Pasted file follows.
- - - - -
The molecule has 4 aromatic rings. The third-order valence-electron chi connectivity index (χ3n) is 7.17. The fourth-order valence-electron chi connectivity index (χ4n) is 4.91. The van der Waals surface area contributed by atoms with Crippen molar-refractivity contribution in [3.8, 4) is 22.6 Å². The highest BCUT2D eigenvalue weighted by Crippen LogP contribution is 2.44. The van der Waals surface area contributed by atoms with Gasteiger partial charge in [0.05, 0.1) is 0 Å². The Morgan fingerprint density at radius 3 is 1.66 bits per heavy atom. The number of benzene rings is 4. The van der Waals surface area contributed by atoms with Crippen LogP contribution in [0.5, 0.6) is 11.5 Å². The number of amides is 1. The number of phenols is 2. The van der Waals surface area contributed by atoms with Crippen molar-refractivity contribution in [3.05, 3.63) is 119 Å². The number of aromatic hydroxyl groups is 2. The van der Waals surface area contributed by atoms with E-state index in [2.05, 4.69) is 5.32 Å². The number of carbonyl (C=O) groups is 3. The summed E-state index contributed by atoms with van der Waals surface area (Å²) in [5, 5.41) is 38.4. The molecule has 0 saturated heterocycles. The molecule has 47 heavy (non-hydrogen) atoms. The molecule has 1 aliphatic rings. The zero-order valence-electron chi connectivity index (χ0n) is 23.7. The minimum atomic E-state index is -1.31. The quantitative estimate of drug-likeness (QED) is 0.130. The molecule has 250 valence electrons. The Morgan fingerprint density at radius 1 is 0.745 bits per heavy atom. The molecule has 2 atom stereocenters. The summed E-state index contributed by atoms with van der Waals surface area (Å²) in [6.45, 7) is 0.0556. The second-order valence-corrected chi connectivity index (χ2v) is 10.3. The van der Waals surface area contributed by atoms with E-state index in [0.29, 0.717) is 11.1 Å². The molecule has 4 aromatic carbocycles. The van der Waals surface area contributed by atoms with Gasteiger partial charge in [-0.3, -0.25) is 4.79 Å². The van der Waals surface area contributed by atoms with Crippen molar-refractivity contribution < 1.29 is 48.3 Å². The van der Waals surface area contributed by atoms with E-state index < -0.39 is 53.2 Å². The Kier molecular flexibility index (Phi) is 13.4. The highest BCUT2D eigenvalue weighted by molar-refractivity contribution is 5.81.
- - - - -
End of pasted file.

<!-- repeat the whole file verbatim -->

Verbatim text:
The molecule has 4 aromatic rings. The third-order valence-electron chi connectivity index (χ3n) is 7.17. The fourth-order valence-electron chi connectivity index (χ4n) is 4.91. The van der Waals surface area contributed by atoms with Crippen molar-refractivity contribution in [3.8, 4) is 22.6 Å². The highest BCUT2D eigenvalue weighted by Crippen LogP contribution is 2.44. The van der Waals surface area contributed by atoms with Gasteiger partial charge in [0.05, 0.1) is 0 Å². The Morgan fingerprint density at radius 3 is 1.66 bits per heavy atom. The number of benzene rings is 4. The van der Waals surface area contributed by atoms with Crippen LogP contribution in [0.5, 0.6) is 11.5 Å². The number of amides is 1. The number of phenols is 2. The van der Waals surface area contributed by atoms with Crippen molar-refractivity contribution in [3.05, 3.63) is 119 Å². The number of aromatic hydroxyl groups is 2. The van der Waals surface area contributed by atoms with E-state index in [2.05, 4.69) is 5.32 Å². The number of carbonyl (C=O) groups is 3. The summed E-state index contributed by atoms with van der Waals surface area (Å²) in [5, 5.41) is 38.4. The molecule has 0 saturated heterocycles. The molecule has 47 heavy (non-hydrogen) atoms. The molecule has 1 aliphatic rings. The zero-order valence-electron chi connectivity index (χ0n) is 23.7. The minimum atomic E-state index is -1.31. The quantitative estimate of drug-likeness (QED) is 0.130. The molecule has 250 valence electrons. The Morgan fingerprint density at radius 1 is 0.745 bits per heavy atom. The molecule has 2 atom stereocenters. The summed E-state index contributed by atoms with van der Waals surface area (Å²) in [6.45, 7) is 0.0556. The second-order valence-corrected chi connectivity index (χ2v) is 10.3. The van der Waals surface area contributed by atoms with E-state index in [0.29, 0.717) is 11.1 Å². The molecule has 4 aromatic carbocycles. The van der Waals surface area contributed by atoms with Gasteiger partial charge in [-0.3, -0.25) is 4.79 Å². The van der Waals surface area contributed by atoms with Crippen molar-refractivity contribution < 1.29 is 48.3 Å². The van der Waals surface area contributed by atoms with E-state index < -0.39 is 53.2 Å². The Kier molecular flexibility index (Phi) is 13.4. The highest BCUT2D eigenvalue weighted by molar-refractivity contribution is 5.81.